"Good luck, Lady Vasha," Lothian said grudgingly, bowing his head and making a sign against evil.

    I rolled my eyes, lifted the body and the bag holding the shackles, then stepped through the gateway.

    Shadows and shivery breezes swirled around me.  A vast, boulder-strewn cavern, cold and forlorn, spread before me.  Shades of men and women, slightly darker than natural shadows, darted about.  I had arrived in the realm of the rejected dead, in the small hell that held those whom the god Parinel had condemned.  Yet no spirits tormented the dead.  Parinel had finally faded into oblivion, not too surprising, considering that not long after Ambrose's death, his people had been conquered and forced to accept new gods.  Not having to battle tormentors would make retrieving Ambrose far easier.

    Sensing my presence, several shades who sometimes assisted me crowded close.  I greeted each hurriedly, then called for Ambrose.  With my help, his shade thickened to a more solid form, a burly, young man with a stubborn, square jaw, and dark eyes that gazed adoringly at me.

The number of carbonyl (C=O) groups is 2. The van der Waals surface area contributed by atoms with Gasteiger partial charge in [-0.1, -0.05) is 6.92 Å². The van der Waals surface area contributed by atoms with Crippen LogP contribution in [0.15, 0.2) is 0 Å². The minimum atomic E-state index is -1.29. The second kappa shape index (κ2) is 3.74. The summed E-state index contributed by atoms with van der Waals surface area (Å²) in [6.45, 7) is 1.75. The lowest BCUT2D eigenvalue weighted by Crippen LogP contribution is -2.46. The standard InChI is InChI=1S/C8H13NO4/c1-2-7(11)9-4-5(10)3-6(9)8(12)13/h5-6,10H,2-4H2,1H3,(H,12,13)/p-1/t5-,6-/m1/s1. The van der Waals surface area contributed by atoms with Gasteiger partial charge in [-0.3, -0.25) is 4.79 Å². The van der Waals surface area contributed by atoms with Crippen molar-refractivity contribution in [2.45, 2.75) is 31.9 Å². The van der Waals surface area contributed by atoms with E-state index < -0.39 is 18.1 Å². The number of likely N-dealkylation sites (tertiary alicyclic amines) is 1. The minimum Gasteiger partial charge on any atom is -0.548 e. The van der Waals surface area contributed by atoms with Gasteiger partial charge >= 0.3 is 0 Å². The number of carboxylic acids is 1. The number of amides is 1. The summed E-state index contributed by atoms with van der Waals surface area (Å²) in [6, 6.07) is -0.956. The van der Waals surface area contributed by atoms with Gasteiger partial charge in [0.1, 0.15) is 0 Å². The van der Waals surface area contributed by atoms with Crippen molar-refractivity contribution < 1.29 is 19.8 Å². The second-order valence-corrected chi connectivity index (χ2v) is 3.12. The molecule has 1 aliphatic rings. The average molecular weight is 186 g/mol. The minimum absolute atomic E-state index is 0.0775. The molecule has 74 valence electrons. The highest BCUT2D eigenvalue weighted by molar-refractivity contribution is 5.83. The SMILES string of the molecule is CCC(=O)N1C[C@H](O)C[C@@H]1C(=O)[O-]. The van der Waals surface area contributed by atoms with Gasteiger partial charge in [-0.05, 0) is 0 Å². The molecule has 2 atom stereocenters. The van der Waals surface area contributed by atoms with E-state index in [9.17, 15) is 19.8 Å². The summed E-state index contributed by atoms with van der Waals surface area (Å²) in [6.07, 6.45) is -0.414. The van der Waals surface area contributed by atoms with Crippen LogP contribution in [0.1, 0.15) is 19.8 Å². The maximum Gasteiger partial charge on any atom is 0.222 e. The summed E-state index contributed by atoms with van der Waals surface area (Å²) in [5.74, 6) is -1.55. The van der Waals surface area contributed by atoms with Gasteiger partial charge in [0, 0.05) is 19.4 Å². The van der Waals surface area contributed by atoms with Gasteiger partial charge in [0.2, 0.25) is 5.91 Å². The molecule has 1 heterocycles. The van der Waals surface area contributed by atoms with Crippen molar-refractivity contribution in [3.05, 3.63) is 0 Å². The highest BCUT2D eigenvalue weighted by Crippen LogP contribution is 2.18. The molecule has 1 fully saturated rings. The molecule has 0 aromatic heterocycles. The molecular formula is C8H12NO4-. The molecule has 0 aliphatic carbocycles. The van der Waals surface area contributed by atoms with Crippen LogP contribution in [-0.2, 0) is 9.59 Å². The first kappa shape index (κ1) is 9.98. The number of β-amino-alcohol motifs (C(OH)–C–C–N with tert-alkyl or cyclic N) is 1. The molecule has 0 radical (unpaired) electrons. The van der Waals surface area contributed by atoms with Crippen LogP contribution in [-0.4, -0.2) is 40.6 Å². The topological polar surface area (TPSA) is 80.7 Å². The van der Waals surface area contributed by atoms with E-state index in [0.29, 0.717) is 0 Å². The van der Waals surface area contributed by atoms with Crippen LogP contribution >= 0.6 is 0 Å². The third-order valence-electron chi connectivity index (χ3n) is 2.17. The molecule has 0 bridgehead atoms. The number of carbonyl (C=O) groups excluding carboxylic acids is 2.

Feeling guilty and uncomfortable, I set the corpse down.  "I need your help.  I brought this body for you."

    Ambrose's shade melted and seeped inside.  The limbs stirred and the eyes opened.  They were blue, but through them I saw Ambrose.  I offered him my hand.  He took it in his grave-cold grip and pulled himself up.

    Ambrose didn't release my hand, but I made no comment.  The rejected dead craved physical contact more than anything else.  He bent at the waist, his free hand massaging the stiffness from the corpse's knees.  The flesh of his borrowed face was grey and sunken at the cheeks and dark circles pooled around his eyes.  The body would continue to decay, but should last until we found Kathria.

    I smiled over the dull ache in my heart.  For eight years, he and I had cheated and charmed our way across six kingdoms--one too many, it turned out.  I hadn't considered the eternity of torment it would lead him to.  "I've missed you."

    "I understand why you avoid this place," he said, the corpse's thick, unfamiliar lips twisting into a very familiar wry smile.  "What brings you here now?"

    I explained the situation and my plan, vague though it was.

    Ambrose nodded.  "That will only work if we surprise the culprit.  Even a warrior's strength can't match a hellborn's."